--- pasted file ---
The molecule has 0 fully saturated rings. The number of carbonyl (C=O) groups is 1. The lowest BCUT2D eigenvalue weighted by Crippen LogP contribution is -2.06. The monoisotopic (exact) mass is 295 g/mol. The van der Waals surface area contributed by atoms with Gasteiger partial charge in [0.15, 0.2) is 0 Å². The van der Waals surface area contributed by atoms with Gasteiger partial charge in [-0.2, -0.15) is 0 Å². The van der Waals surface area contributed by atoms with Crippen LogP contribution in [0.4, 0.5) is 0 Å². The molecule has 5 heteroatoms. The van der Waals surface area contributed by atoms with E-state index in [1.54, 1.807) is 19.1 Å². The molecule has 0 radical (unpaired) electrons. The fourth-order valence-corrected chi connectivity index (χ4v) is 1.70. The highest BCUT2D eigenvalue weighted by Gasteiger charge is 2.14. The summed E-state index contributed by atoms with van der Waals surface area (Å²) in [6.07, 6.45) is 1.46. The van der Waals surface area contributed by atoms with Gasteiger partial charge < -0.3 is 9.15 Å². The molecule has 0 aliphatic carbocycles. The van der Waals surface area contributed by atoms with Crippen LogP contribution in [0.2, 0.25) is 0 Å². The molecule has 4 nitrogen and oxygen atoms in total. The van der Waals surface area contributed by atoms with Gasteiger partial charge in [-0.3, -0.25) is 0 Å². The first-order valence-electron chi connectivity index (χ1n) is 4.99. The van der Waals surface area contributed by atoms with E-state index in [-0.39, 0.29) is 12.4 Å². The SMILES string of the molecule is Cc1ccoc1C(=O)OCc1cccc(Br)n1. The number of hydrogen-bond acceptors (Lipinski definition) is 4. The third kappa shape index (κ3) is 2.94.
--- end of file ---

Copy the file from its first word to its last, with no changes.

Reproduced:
The molecule has 0 fully saturated rings. The number of carbonyl (C=O) groups is 1. The lowest BCUT2D eigenvalue weighted by Crippen LogP contribution is -2.06. The monoisotopic (exact) mass is 295 g/mol. The van der Waals surface area contributed by atoms with Gasteiger partial charge in [0.15, 0.2) is 0 Å². The van der Waals surface area contributed by atoms with Gasteiger partial charge in [-0.2, -0.15) is 0 Å². The van der Waals surface area contributed by atoms with Crippen LogP contribution in [0.4, 0.5) is 0 Å². The molecule has 5 heteroatoms. The van der Waals surface area contributed by atoms with E-state index in [1.54, 1.807) is 19.1 Å². The molecule has 0 radical (unpaired) electrons. The fourth-order valence-corrected chi connectivity index (χ4v) is 1.70. The highest BCUT2D eigenvalue weighted by Gasteiger charge is 2.14. The summed E-state index contributed by atoms with van der Waals surface area (Å²) in [6.07, 6.45) is 1.46. The van der Waals surface area contributed by atoms with Gasteiger partial charge < -0.3 is 9.15 Å². The molecule has 0 aliphatic carbocycles. The van der Waals surface area contributed by atoms with Crippen LogP contribution in [0.2, 0.25) is 0 Å². The molecule has 4 nitrogen and oxygen atoms in total. The van der Waals surface area contributed by atoms with Gasteiger partial charge in [-0.3, -0.25) is 0 Å². The first-order valence-electron chi connectivity index (χ1n) is 4.99. The van der Waals surface area contributed by atoms with E-state index in [-0.39, 0.29) is 12.4 Å². The SMILES string of the molecule is Cc1ccoc1C(=O)OCc1cccc(Br)n1. The number of hydrogen-bond acceptors (Lipinski definition) is 4. The third kappa shape index (κ3) is 2.94.